John Terry decides not to appeal against four-match ban
John Terry has decided not to appeal against his four-game ban for racially abusing Anton Ferdinand and issued an apology for his actions.
The Chelsea captain, who will miss the club's next four domestic matches, said: "I want to apologise to everyone for the language I used in the game."
An independent Football Association panel found Terry guilty of racially abusing the QPR defender during a game at Loftus Road on 23 October, 2011.
Terry has been disciplined by Chelsea.
However the club is keeping the details of its action confidential.
In a statement, the club added: "John Terry has made the correct decision by not appealing against the FA judgment.
23 October 2011: Terry releases a statement denying he made a racist slur against Ferdinand during Chelsea's defeat at QPR earlier that day.
1 November: The Metropolitan Police starts a formal investigation into allegations of racist abuse.
21 December: Terry charged with racially abusing Ferdinand.
3 February 2012: Terry is stripped of the England captaincy by members of the 14-strong FA board.
8 February: Capello resigns as England manager two days after criticising the decision to strip Terry of the captaincy.
13 July: Terry is cleared at Westminster Magistrates' Court of making a racist insult against Ferdinand.
27 July: Terry is charged by the FA.
24 September: FA independent regulatory commission into the case begins.
27 September: Panel finds Terry guilty of racially abusing Ferdinand and is banned and fined by the FA.
5 October: FA publishes report on decision, stating Terry's defence as "improbable, implausible, contrived".
18 October: Terry apologises and accepts FA's ban.
"Chelsea also appreciates, and supports, John's full apology for the language he used. The club firmly believes such language is not acceptable and fell below the standards expected of John as a Chelsea player."
In his apology statement, 31-year-old Terry, who was also fined £220,000, said: "Although I'm disappointed with the FA judgment, I accept that the language I used, regardless of the context, is not acceptable on the football field or indeed in any walk of life.
"As I stated in the criminal case, with the benefit of hindsight my language was clearly not an appropriate reaction to the situation for someone in my position. My response was below the level expected by Chelsea Football Club, and by me, and it will not happen again."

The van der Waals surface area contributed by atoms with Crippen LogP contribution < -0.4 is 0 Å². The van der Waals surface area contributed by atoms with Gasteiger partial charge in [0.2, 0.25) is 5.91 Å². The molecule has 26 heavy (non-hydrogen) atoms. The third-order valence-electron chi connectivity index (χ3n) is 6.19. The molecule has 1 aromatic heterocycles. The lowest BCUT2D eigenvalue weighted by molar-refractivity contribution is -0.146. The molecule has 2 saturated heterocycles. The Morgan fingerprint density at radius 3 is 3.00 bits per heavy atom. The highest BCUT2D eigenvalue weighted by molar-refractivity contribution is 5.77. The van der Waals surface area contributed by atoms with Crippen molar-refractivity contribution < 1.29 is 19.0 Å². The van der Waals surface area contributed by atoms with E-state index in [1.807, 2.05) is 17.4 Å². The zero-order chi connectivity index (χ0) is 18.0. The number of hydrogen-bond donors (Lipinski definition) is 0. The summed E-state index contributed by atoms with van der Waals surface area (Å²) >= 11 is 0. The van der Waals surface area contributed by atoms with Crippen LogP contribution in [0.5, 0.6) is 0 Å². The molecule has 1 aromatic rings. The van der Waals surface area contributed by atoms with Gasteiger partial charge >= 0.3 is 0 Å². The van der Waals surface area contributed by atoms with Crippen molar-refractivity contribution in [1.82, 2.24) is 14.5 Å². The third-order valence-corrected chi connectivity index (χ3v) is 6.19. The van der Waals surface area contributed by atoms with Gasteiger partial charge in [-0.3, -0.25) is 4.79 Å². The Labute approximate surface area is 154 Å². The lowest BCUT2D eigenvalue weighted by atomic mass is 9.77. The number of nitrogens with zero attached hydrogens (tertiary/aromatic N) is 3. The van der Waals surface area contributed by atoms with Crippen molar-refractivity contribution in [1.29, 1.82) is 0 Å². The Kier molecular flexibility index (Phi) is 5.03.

Anti-racism campaign group Kick It Out has welcomed Terry's apology but in a statement, chairman Lord Ousley added: "We are disappointed there hasn't been an acknowledgement in it of the hurt experienced by the many people caught in crossfire during the past 12 months.
"It does however form the basis of bringing closure to the matter sometime in the near future."
Terry will miss Chelsea's Premier League fixtures against Tottenham, Manchester United and Swansea as well as a League Cup fourth-round tie against Manchester United.
But the centre-half will be available for next week's Champions League group game against Shakhtar Donetsk.
Following Terry's guilty verdict, the FA described his defence as "improbable, implausible and contrived" and said it was "satisfied" his comments were used as an insult.
However, the panel's report stressed that he was "not a racist".
Terry was charged by the FA despite being cleared by Westminster Magistrates' Court of racially abusing Ferdinand.
Terry argued that he had only been repeating words he thought the Rangers defender had accused him of saying.
But the independent panel's report said a "more plausible" explanation was that Terry was "angry" at both the way the game was going as well as Ferdinand's taunts about an affair Terry was reported to have had with the ex-partner of former team-mate Wayne Bridge.
Terry added: "I will continue to do my part in assisting the club to remove all types of discriminatory behaviour from football. I am extremely grateful for the consistent support of Chelsea FC, the fans and my family."
Terry ended his England career as a direct result of the FA's decision to charge him, claiming the move had made his position "untenable".